Air Seychelles adds Tel Aviv flights with cake of the week extravaganza
Air Seychelles’ new Mahé to Tel Aviv service
On 27 October, Air Seychelles launched weekly services to Tel Aviv, alongside an interline agreement with El Al. Charles Johnson, Chief Commercial Officer at Air Seychelles, explained that “El Al already operated seasonal charter flights twice-annually to Mahé. We approached them because we felt we it could sustain a scheduled weekly year-round service with our A320neo.” El Al’s extensive European network is expected to provide a strong feed to the route.
Air Seychelles has removed widebodies
This comes as the airline reevaluated its long-haul strategy, removing the last widebodies from its fleet in 2018. Johnson revealed that Air Seychelles struggled to compete with the strong connecting traffic from some of the 15 carriers serving Mahé.
A short-haul niche achieved
On the short-haul side, the carrier has carved out a successful niche, with strong O&D and connecting demand from Johannesburg in particular. Johnson noted that “we have benefited from the growing demand for ‘Safari & Sand’ holidays. Customers spend time in South Africa on Safari, before heading for some relaxation on the Seychelles beaches”. The carrier uses this to its advantage on its regional Twin Otter network. This consists of scheduled flights to Praslin Island, seeing traffic split 50-50 between connecting tourism and local demand. These operate alongside charters and wet-leases in summer.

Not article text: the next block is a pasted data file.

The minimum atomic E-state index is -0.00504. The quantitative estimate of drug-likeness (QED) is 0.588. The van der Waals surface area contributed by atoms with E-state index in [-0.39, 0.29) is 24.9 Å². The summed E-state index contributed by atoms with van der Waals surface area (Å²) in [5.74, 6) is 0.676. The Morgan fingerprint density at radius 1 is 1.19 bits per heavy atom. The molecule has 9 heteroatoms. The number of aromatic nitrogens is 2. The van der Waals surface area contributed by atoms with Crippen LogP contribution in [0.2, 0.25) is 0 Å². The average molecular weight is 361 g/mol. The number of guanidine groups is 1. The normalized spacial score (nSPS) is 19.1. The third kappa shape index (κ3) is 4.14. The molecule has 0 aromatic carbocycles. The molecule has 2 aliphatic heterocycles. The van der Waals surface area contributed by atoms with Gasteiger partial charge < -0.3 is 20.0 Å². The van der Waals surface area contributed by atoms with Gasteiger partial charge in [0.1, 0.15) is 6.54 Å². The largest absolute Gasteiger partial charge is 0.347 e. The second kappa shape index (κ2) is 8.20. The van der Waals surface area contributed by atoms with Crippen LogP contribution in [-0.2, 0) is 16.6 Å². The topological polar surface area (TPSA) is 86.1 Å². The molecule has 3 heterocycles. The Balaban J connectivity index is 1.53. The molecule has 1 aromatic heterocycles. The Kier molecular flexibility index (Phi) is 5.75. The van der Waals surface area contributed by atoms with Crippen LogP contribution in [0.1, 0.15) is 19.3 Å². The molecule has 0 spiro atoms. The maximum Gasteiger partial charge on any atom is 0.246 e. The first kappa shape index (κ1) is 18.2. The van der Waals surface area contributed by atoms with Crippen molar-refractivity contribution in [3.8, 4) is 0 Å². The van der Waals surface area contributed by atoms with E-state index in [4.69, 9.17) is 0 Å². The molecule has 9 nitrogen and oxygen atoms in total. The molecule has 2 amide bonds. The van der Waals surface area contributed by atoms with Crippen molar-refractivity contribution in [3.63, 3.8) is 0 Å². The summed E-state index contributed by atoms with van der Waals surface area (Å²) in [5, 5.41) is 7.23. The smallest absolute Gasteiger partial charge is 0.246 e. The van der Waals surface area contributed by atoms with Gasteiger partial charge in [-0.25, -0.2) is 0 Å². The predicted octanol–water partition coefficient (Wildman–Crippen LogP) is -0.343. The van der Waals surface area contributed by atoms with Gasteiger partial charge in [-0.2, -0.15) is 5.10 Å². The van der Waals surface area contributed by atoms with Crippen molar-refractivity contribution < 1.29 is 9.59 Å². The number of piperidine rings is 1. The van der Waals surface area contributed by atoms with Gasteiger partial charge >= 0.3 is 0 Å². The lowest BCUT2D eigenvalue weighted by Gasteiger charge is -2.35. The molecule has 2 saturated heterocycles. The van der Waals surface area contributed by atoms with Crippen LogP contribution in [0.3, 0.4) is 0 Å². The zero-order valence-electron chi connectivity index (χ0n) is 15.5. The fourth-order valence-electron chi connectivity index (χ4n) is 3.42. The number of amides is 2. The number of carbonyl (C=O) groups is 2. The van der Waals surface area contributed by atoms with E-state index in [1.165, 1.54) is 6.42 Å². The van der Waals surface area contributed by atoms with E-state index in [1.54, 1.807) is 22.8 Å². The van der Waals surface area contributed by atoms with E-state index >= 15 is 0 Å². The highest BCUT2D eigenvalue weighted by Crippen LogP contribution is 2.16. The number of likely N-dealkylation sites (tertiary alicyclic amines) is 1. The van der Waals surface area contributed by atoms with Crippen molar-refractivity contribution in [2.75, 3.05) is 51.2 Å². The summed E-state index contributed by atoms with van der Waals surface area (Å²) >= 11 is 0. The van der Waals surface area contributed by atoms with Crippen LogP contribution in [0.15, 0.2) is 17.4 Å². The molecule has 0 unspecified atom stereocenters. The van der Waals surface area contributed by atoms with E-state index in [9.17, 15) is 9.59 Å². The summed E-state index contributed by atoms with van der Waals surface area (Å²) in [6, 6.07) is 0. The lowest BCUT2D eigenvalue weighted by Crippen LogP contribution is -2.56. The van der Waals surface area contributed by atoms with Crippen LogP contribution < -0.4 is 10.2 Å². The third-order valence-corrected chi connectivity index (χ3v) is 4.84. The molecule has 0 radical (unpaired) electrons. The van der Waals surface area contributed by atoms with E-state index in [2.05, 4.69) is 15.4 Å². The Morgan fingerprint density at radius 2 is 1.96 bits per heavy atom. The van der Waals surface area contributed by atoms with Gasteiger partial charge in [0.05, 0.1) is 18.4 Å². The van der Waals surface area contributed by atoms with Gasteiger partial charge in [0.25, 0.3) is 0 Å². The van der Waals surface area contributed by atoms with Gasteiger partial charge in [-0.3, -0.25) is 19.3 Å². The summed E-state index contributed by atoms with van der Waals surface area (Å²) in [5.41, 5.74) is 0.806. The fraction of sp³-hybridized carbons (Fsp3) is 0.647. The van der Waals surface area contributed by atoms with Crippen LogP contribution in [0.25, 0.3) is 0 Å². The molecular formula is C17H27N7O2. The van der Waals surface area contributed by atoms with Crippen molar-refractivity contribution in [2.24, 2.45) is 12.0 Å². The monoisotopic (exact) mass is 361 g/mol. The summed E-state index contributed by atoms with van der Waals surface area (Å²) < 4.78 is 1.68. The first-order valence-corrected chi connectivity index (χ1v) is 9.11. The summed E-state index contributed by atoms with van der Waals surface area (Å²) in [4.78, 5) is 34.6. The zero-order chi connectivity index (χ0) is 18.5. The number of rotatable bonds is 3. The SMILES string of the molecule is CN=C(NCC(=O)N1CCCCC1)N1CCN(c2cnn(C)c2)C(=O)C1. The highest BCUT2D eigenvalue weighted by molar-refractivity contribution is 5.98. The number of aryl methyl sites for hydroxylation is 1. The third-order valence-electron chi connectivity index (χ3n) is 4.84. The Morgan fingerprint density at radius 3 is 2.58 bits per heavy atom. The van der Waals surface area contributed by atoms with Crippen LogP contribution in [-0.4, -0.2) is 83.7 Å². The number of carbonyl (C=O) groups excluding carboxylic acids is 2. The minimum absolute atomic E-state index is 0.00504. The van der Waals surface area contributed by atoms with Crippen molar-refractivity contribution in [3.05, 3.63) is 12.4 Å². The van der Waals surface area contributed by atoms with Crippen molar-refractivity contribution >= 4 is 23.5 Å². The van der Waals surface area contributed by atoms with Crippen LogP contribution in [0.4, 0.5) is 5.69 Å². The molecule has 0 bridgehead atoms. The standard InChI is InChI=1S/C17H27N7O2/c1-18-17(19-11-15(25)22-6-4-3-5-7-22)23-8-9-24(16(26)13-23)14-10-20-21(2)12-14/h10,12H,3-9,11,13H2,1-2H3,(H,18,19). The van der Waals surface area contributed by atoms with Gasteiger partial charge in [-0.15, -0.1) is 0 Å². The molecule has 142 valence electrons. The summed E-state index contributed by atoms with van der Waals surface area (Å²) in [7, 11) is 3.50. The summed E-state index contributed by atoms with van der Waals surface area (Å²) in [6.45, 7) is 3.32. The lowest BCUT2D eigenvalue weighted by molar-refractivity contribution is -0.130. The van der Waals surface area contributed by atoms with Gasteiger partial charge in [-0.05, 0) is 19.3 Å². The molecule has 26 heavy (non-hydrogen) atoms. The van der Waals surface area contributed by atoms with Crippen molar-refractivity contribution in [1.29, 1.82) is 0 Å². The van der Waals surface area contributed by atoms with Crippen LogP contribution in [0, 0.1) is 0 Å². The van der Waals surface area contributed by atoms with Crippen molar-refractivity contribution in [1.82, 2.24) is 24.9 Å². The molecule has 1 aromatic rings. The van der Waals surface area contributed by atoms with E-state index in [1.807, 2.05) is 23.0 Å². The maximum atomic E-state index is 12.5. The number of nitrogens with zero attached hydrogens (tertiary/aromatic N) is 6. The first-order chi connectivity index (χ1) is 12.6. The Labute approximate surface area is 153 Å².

With a second A320neo coming, Air Seychelles has an opportunity to right-size its network with one of the most efficient narrowbodies. This will also partly mitigate the range-payload challenges caused by the airline’s nearest diversion field being two hours away from Mahé. It is also continually improving feeds from interline agreements with 25 airlines.
Where is next?
What will be their next route? Johnson hinted that they are “studying other leisure-focused Indian Ocean island destinations”. Within six hours of Mahe, this could include the Maldives, reinstatement of Madagascar flights or perhaps a Sri Lankan route.
Until restructuring is complete in ~2023, Air Seychelles’ fleet is not likely to grow further. However, it is assessing the A321XLR, which is already being ordered by the likes of United to boost long-and-thin route capacity, or those more in need of frequency.